My thoughts on being a full time creative and the challenges with health...
I tend to feel pretty blessed at the idea that I can literally make art on a daily basis to put food on the table. I mean how many people can say they absolutely love what they do? I can. But it doesn't mean it is easy, or doesn't feel like work. The reality of your passion being your full time gig, is that it ultimatley will feel like work at times.
Being a tattoo artist and painter is easily romanticized. It is not the perfect industry to work in, it has its challenges, it has its rewards, and there are still all the boring things (at least to me) that comes with owning an art & tattoo business. This industry is not necessarily for the extreme introvert anymore, sales means connecting with people, serving and taking the time to create for others and to hopefully create the best tattoo and/or art experience for the viewer/client. It is what I love about tattooing and painting, but it is also what is the most exhausting part of the art business (in my opinion). Owning any kind of business is not for the faint at heart and was always a dream of mine... no matter how hard or challenging it would be. I was so excited to be a business owner and making art every single day.
Over the past 9 months I have been forced to reflect on how I manage myself, the art, the clients, and the boring admin stuff that comes along with the business. With a forced pause due to health, I had no choice but to make major changes. My body would not let me work at the pace I was anymore. This has been extremely difficult for me, as I am someone who stops at nothing to achieve a goal, and feels the need to be creating or producing something at all times.
Forced stops are whispers (or loud screams) from the universe to take a step back and look at what is serving or not serving you physically, spiritually, and mentally.
Before the big health scare, I painted, I was drawing, or tattooing everyday. Then I was managing, cleaning, or doing tattoo admin for the business. I allowed myself only one day to turn it all off (Sunday's). Which if I am being totally honest, I never really turned it off. My mind was constantly planning and thinking about the next project, tattoo, or must do for my business.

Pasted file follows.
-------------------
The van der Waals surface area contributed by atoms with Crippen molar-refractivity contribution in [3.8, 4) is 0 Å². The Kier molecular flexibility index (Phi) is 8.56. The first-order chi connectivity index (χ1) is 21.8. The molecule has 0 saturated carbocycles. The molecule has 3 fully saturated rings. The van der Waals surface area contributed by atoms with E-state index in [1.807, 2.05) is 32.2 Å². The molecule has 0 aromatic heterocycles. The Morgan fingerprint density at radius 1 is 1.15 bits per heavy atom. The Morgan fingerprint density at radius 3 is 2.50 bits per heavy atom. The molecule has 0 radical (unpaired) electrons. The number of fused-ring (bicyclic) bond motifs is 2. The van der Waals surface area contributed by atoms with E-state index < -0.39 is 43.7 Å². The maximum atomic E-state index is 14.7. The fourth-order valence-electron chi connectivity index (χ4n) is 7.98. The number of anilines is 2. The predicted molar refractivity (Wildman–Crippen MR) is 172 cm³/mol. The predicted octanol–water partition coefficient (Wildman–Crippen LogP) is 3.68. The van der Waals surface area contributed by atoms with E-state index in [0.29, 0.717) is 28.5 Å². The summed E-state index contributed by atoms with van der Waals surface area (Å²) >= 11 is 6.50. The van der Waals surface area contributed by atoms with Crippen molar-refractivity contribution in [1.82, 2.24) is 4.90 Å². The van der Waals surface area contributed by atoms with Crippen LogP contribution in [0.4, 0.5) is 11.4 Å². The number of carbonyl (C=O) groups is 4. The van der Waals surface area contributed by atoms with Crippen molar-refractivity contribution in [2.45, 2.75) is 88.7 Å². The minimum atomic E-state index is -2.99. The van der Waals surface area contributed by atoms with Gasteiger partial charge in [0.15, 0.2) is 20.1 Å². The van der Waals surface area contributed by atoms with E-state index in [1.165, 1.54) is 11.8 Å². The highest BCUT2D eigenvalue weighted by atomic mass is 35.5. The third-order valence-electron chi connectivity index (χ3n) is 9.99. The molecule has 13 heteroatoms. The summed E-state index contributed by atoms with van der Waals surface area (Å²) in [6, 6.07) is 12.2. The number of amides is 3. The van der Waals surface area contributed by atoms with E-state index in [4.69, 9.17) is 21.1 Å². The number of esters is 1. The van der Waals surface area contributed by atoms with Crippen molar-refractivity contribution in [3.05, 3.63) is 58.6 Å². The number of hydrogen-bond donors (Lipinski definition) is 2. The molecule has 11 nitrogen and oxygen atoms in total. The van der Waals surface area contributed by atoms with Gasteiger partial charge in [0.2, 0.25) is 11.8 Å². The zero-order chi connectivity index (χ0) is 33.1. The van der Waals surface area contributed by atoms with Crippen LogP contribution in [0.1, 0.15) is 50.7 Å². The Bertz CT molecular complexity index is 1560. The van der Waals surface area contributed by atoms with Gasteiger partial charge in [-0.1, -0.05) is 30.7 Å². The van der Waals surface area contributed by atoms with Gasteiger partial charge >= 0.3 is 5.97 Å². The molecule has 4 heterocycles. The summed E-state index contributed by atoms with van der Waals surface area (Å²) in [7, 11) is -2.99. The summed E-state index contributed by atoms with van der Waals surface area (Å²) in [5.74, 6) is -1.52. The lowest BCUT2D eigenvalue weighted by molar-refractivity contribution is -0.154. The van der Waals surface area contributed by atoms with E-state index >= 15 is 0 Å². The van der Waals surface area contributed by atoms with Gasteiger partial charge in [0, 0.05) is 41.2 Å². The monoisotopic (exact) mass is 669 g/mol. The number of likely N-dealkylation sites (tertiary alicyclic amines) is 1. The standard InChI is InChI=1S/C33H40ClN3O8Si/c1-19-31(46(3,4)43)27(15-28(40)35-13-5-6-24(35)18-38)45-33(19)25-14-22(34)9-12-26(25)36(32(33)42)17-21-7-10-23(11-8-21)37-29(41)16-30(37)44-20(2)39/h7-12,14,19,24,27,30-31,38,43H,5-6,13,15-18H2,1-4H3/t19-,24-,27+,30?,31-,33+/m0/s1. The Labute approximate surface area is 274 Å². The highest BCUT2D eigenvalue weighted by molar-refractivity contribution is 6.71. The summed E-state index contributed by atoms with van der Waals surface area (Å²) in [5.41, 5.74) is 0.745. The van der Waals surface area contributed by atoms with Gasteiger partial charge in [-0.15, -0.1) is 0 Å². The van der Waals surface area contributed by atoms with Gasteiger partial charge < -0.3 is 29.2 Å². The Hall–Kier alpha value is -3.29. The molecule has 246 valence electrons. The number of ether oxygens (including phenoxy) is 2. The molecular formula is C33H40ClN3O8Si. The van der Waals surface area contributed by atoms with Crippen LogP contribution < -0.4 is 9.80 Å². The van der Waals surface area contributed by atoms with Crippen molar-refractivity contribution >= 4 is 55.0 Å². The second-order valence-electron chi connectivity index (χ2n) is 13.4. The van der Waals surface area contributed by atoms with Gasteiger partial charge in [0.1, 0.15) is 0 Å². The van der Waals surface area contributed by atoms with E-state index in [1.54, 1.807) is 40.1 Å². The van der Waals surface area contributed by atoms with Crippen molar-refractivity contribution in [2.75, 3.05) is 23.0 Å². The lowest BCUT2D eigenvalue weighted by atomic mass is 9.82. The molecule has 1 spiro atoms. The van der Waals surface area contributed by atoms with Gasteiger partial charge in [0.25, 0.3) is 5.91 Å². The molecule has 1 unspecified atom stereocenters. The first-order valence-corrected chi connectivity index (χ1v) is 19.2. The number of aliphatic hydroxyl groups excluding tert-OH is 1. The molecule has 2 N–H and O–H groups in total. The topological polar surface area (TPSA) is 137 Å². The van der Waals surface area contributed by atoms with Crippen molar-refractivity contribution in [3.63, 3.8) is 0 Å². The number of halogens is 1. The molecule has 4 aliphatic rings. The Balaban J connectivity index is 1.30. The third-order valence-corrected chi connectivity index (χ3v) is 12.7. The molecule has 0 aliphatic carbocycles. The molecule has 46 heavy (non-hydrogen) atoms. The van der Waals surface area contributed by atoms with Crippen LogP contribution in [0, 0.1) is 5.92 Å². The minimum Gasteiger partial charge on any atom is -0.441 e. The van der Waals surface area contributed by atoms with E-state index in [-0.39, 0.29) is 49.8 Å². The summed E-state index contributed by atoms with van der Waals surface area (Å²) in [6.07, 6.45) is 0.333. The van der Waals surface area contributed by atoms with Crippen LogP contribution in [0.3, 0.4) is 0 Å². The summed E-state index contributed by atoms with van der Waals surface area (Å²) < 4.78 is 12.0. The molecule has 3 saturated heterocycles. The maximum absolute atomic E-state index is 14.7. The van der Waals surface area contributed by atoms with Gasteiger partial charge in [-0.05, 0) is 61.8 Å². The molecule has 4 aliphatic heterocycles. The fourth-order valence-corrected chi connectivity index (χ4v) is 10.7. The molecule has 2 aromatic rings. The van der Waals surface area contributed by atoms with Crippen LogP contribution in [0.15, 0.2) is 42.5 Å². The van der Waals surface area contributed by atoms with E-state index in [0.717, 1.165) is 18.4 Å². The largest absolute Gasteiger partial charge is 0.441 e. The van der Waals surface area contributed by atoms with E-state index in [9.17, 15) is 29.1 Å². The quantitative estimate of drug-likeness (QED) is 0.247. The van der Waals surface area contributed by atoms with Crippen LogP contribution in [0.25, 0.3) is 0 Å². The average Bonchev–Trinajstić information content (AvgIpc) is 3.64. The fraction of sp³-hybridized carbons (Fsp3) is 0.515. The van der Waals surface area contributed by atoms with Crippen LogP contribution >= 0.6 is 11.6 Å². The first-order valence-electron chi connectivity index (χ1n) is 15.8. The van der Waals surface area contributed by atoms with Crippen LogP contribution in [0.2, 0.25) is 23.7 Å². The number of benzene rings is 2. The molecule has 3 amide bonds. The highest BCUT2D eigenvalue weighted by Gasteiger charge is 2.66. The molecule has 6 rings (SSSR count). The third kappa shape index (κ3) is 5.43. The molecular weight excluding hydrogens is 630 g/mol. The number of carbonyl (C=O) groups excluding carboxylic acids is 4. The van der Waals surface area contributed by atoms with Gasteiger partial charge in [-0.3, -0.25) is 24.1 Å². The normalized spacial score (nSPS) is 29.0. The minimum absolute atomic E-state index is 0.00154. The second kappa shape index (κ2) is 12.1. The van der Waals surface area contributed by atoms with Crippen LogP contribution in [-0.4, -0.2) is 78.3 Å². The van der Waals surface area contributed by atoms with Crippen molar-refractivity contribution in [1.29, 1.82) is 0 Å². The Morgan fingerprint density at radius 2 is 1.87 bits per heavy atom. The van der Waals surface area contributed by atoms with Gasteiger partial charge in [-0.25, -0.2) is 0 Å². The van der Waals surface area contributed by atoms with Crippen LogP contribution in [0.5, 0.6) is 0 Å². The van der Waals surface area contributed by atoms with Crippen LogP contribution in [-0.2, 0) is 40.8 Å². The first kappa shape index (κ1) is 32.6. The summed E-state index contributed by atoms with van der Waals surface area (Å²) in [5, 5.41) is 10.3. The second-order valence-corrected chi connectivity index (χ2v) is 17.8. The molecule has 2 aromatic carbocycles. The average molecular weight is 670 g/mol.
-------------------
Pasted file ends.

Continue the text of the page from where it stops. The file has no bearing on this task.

Stress was building up in my body and even though I thought I was doing self care, like kayaking, yoga, massage...I wasn't mentally clearing and releasing, or resting for that matter. The affects of all the hard stuff about the business was weighing on me.
Ultimately art should be healing...but it wasn't doing that for me anymore. I was completely stressed, my creative brain was on overload and my body said no more.
I still don't know quite yet what is happening to my body. The diagnosis is still a mystery to me, in the beginning it was possibly cardiac, then anemia, possibly autoimmune, questioned if it was MS, now it is Fibromyalgia. I have seen 5 specialists and 2 GP's, and what every Doc I visited said to me was "Naomi you need to reduce your stress, and make the appropriate lifestyle changes."
Regardless of what the diagnosis is, what I have learned is the way I was doing my art and tattoo practice before is not going to be sustainable for me any longer. I have no choice but to reduce my stress.
I guess this post is really about finding a balance (which in my opinion NOW is almost impossible) and accepting that my art and tattoo practice can't look like someone else's or what it was. I have to find what ultimatelly feels good for me inside and out. This also doesn't mean that I am unsuccessful as an artist or tattooer. Success for me and success for you can look like two totally different things. I say this because I ultimately felt like a failure when I had to sell the tattoo business, take care of just me, and work part time. It almost felt like I wasn't "strong enough" or "man enough" to push through the stress and health challenges. Even though I have been transparent about the decision, I have felt ashamed and like a total failure. This has been very painful for me.
I am not looking for a pitty party here, this is life, and life is ever changing. I did however needed to accept the fact that I had to move on from this idea about myself and begin healing, spiritually and physically (because there is not one with out the other). I have been doing this through my art; how my business is changing, the new projects I am choosing to be involved in, what I paint, or tattoo and also through travel. Allowing myself time to explore who I am, the things that I love, and giving my body space to fully heal. This is one of the hardest things I have ever done, true self reflection and true change, but a very important one.
As a full time creative it is easy to put unnecessary pressure on myself to be the best, do the best, and create the best AND I am one of the lucky ones who gets to make art and pay my bills with my art FULL TIME or in whatever time I choose.
I don't ever want to lose that gift... but I also don't want it to ultimately be the thing that destroys my health either. So long story short, I have found that making space to heal by NOT making art, is just as important as utilizing art to help HEAL.
AND letting go is just as important as giving life. The body WILL scream if you don't listen to its whispers from the get go.
The space in which I tattoo may not be my business anymore, but the space I am in is still filled with my love, light, and soul. Something of which I am so grateful to share. I encourage, you, who are reading this, to take the time to create space in your life for YOU. Listen to your body, listen to your soul, and listen to the whispers.